$80/t reduction in potassium chloride in June 2013. Ravensdown is already seeing the impact of that price drop with a 25 per cent increase in potash sales compared with the previous year. “When prices were high, the amount of potash being applied was below maintenance requirements. It is good to see soil levels being restored and
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Dairy Focus February 2014
Fertiliser group lodges submission
he Fertiliser Association of New Zealand has released its submission to the Ministry for the Environment on the proposed amendments to the National Policy Statement for Freshwater Management. Association chief executive Philip Mladenov says: “The association supports environmentally responsible, scientifically-based nutrient management and we applaud the government’s commitment to a nationally consistent approach that allows regional councils to manage water quality in an integrated and sustainable way. “The government has gone a long way toward correctly identifying the problems currently associated with implementing the National Policy Statement for Freshwater Management and providing an
approach to the monitoring of progress towards freshwater objectives. “The fertiliser industry has a unique position in discussions about water management because it is influential right across the agricultural sector. The association’s member companies supply products that are essential to nearly all New Zealand farming systems. We also provide research, decision support tools and training and certification programmes that support both environmentally sustainable farming practices and the government’s export growth agenda.” “The association looks forward to a complete package of legislative reforms and amendments to the National Policy Statement, as well as to further guidance on cost benefit analysis and collaborative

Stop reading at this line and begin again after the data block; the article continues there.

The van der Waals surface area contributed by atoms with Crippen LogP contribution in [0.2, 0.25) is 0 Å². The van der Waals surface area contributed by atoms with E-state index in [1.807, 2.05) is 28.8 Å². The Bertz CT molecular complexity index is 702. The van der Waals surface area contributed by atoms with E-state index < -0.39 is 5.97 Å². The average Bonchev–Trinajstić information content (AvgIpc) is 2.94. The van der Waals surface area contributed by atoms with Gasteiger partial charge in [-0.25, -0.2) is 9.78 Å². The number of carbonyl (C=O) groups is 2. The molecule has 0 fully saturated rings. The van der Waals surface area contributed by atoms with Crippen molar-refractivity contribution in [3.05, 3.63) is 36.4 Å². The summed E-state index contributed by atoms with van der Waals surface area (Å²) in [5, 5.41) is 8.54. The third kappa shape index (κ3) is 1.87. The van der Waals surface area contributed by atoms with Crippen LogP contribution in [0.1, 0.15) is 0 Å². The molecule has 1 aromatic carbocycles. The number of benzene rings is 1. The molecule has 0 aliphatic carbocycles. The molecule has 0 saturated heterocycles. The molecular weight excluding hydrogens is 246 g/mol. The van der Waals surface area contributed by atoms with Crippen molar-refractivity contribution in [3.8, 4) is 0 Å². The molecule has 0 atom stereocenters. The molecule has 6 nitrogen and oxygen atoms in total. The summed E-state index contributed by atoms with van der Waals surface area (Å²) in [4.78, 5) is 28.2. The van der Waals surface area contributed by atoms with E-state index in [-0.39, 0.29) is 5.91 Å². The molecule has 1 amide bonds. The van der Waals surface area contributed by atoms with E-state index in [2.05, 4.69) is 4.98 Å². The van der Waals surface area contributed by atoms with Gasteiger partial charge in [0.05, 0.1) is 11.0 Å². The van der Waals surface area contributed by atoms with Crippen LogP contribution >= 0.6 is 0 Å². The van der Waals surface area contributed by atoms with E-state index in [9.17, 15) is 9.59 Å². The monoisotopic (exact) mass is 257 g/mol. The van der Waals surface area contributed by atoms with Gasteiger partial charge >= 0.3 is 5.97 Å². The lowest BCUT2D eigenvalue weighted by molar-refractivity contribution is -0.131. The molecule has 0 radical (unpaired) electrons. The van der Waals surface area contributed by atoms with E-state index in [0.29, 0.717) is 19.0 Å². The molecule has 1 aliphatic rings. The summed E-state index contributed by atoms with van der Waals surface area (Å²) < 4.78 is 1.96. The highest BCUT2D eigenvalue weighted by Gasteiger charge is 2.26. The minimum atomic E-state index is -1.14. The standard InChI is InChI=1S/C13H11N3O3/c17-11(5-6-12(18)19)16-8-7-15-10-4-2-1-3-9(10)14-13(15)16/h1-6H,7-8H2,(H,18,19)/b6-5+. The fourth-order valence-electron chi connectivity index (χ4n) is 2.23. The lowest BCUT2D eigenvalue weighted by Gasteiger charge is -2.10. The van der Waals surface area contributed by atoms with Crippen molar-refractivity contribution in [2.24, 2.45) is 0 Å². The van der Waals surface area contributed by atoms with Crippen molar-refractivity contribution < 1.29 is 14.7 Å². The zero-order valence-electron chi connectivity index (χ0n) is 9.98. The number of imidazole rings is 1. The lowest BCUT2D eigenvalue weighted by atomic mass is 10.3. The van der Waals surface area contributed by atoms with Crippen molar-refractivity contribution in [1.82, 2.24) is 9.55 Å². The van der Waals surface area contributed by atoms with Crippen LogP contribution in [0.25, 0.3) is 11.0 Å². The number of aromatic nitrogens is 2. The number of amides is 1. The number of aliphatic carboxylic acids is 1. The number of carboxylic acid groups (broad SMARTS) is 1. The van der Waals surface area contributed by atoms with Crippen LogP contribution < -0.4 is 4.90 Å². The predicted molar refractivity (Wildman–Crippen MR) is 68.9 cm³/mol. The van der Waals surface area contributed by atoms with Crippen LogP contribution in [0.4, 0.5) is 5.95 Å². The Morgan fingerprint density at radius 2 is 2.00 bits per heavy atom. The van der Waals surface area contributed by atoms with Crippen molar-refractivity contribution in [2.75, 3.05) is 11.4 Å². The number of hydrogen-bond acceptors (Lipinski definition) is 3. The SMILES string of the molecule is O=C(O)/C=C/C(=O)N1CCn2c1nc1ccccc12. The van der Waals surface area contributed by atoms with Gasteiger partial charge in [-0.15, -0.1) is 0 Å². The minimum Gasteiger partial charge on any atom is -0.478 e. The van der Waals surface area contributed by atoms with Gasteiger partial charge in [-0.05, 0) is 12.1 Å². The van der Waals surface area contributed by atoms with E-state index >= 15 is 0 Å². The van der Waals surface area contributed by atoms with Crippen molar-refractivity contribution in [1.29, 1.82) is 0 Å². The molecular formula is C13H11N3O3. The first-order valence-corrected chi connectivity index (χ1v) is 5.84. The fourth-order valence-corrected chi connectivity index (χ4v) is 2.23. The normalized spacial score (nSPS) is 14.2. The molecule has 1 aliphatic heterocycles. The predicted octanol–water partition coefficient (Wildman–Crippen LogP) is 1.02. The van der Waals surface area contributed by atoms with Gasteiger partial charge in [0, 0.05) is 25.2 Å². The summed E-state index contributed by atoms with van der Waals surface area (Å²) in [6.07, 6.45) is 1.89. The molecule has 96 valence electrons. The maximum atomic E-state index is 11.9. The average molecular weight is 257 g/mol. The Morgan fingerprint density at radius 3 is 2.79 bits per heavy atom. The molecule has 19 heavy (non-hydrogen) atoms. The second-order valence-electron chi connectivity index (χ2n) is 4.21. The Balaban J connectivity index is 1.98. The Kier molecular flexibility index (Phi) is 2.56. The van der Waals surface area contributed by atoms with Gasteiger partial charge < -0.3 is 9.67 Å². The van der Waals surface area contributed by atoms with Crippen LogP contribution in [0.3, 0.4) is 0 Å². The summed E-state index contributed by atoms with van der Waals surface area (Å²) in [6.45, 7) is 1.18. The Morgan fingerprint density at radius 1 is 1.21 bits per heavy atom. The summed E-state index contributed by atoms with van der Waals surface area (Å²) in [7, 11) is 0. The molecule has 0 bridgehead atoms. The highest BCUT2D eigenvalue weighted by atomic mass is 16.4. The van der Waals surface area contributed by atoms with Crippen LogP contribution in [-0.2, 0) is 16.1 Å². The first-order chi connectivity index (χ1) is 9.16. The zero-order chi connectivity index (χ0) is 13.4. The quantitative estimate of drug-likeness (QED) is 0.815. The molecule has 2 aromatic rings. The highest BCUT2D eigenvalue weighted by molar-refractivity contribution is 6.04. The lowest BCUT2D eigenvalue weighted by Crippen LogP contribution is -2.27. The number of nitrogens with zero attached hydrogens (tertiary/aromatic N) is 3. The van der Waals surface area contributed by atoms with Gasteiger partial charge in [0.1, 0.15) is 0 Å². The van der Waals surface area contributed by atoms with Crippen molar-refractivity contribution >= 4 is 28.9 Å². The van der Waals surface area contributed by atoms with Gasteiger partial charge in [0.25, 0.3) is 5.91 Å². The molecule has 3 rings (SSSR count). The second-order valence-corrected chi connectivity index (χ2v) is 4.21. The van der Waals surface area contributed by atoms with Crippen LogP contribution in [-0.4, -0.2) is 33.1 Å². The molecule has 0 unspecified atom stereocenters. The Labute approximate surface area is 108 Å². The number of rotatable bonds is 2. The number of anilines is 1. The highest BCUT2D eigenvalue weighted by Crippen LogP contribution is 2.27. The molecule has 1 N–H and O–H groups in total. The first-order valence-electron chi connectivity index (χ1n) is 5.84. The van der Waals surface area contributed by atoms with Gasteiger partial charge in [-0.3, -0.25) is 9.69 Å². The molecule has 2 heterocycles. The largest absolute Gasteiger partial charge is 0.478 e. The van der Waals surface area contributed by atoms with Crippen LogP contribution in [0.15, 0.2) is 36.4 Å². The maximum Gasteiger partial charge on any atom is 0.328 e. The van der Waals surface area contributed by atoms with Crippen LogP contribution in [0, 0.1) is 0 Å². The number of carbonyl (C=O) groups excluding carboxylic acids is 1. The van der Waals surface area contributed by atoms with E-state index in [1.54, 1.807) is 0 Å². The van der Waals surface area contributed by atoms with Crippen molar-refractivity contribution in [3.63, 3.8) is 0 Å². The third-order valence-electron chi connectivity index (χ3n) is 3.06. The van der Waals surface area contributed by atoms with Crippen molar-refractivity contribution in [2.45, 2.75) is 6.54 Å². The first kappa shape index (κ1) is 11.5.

Fresh-water management and fertiliser use are key aspectis of a farmer’s nutrient management plan.
processes that will lend clarity to this important endeavour.” The association’s submission to the Ministry for the Environment on the proposed amendments to the National Policy Statement for Freshwater Management 2011 is available at www.fertiliser.org.nz
Who is the Fertiliser Association of New Zealand? The Fertiliser Association of New Zealand is a trade association representing the New Zealand manufacturers of superphosphate and nitrogen fertilisers. The association has two member companies – Ballance Agri-Nutrients Ltd and Ravensdown Fertiliser Co-operative Ltd. Both of these
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companies are farmer-owned co-operatives with about 45,000 farmer shareholders. The association’s member companies supply more than 98 per cent of all the fertiliser used in New Zealand. This represents a $2 billion market share. To promote good management practices, the association and its member companies develop training programmes, codes of practice and industry information fact sheets. They fund research, partner with government on research and development projects and work closely with other organisations in the agricultural sector on industry-good issues. Industry research and development spending exceeds $16 million per annum, this includes funding for the